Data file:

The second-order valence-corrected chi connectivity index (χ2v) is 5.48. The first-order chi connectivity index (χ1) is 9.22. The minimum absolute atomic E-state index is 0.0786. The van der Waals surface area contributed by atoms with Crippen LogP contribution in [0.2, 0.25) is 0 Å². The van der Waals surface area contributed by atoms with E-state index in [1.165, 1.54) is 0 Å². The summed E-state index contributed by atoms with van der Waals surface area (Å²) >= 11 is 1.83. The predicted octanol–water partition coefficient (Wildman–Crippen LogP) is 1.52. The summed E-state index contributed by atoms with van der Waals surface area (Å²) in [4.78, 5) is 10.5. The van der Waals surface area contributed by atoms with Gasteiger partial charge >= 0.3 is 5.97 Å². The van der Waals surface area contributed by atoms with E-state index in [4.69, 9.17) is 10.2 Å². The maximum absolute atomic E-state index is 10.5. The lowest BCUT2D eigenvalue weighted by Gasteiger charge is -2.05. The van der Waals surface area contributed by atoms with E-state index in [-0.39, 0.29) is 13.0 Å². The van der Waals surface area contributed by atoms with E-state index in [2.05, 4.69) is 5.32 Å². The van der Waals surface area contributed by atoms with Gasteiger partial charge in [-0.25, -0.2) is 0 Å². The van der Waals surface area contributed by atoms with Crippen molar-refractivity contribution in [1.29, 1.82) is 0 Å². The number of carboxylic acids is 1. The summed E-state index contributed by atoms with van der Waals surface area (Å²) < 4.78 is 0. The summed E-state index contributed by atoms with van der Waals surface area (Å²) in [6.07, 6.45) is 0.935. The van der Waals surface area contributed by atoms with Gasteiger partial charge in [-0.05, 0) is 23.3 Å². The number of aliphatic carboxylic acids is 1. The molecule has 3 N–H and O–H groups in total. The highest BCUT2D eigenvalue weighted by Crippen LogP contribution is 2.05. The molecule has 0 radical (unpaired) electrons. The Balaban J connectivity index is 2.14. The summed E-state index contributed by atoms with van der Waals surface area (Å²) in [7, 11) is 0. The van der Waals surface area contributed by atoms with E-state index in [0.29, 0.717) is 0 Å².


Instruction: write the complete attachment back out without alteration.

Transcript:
The second-order valence-corrected chi connectivity index (χ2v) is 5.48. The first-order chi connectivity index (χ1) is 9.22. The minimum absolute atomic E-state index is 0.0786. The van der Waals surface area contributed by atoms with Crippen LogP contribution in [0.2, 0.25) is 0 Å². The van der Waals surface area contributed by atoms with E-state index in [1.165, 1.54) is 0 Å². The summed E-state index contributed by atoms with van der Waals surface area (Å²) >= 11 is 1.83. The predicted octanol–water partition coefficient (Wildman–Crippen LogP) is 1.52. The summed E-state index contributed by atoms with van der Waals surface area (Å²) in [4.78, 5) is 10.5. The van der Waals surface area contributed by atoms with Gasteiger partial charge >= 0.3 is 5.97 Å². The van der Waals surface area contributed by atoms with E-state index in [4.69, 9.17) is 10.2 Å². The maximum absolute atomic E-state index is 10.5. The lowest BCUT2D eigenvalue weighted by Gasteiger charge is -2.05. The van der Waals surface area contributed by atoms with E-state index in [-0.39, 0.29) is 13.0 Å². The van der Waals surface area contributed by atoms with E-state index in [2.05, 4.69) is 5.32 Å². The van der Waals surface area contributed by atoms with Gasteiger partial charge in [-0.25, -0.2) is 0 Å². The van der Waals surface area contributed by atoms with Crippen molar-refractivity contribution in [1.29, 1.82) is 0 Å². The number of carboxylic acids is 1. The summed E-state index contributed by atoms with van der Waals surface area (Å²) < 4.78 is 0. The summed E-state index contributed by atoms with van der Waals surface area (Å²) in [6.07, 6.45) is 0.935. The van der Waals surface area contributed by atoms with Gasteiger partial charge in [-0.05, 0) is 23.3 Å². The number of aliphatic carboxylic acids is 1. The molecule has 3 N–H and O–H groups in total. The highest BCUT2D eigenvalue weighted by Crippen LogP contribution is 2.05. The molecule has 0 radical (unpaired) electrons. The Balaban J connectivity index is 2.14. The summed E-state index contributed by atoms with van der Waals surface area (Å²) in [7, 11) is 0. The van der Waals surface area contributed by atoms with E-state index in [0.29, 0.717) is 0 Å².